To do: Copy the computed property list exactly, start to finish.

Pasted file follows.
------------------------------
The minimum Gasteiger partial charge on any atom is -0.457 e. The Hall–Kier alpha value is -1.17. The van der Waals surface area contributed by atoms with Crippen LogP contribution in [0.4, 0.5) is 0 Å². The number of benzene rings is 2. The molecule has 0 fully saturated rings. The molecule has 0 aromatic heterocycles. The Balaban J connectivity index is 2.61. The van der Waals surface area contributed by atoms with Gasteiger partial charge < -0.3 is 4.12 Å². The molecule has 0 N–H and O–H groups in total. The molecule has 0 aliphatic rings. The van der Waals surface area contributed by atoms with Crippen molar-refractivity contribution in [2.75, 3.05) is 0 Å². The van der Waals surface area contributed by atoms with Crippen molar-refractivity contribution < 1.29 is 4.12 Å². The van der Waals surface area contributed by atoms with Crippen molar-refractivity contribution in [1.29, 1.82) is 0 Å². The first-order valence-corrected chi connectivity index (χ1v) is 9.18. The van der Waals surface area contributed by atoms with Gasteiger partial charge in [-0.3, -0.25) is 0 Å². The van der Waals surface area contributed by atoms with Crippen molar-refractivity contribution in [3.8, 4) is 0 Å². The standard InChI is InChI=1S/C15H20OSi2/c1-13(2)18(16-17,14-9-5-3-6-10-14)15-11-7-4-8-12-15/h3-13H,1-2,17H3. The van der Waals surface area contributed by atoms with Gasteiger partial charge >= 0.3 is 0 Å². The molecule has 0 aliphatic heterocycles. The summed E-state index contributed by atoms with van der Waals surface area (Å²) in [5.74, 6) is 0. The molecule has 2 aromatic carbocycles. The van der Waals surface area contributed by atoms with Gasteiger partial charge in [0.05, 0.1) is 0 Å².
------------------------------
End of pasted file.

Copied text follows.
The minimum Gasteiger partial charge on any atom is -0.457 e. The Hall–Kier alpha value is -1.17. The van der Waals surface area contributed by atoms with Crippen LogP contribution in [0.4, 0.5) is 0 Å². The number of benzene rings is 2. The molecule has 0 fully saturated rings. The molecule has 0 aromatic heterocycles. The Balaban J connectivity index is 2.61. The van der Waals surface area contributed by atoms with Gasteiger partial charge < -0.3 is 4.12 Å². The molecule has 0 N–H and O–H groups in total. The molecule has 0 aliphatic rings. The van der Waals surface area contributed by atoms with Crippen molar-refractivity contribution in [2.75, 3.05) is 0 Å². The van der Waals surface area contributed by atoms with Crippen molar-refractivity contribution < 1.29 is 4.12 Å². The van der Waals surface area contributed by atoms with Crippen molar-refractivity contribution in [1.29, 1.82) is 0 Å². The first-order valence-corrected chi connectivity index (χ1v) is 9.18. The van der Waals surface area contributed by atoms with Gasteiger partial charge in [-0.3, -0.25) is 0 Å². The van der Waals surface area contributed by atoms with Crippen molar-refractivity contribution in [3.8, 4) is 0 Å². The standard InChI is InChI=1S/C15H20OSi2/c1-13(2)18(16-17,14-9-5-3-6-10-14)15-11-7-4-8-12-15/h3-13H,1-2,17H3. The van der Waals surface area contributed by atoms with Gasteiger partial charge >= 0.3 is 0 Å². The molecule has 0 aliphatic heterocycles. The summed E-state index contributed by atoms with van der Waals surface area (Å²) in [5.74, 6) is 0. The molecule has 2 aromatic carbocycles. The van der Waals surface area contributed by atoms with Gasteiger partial charge in [0.05, 0.1) is 0 Å².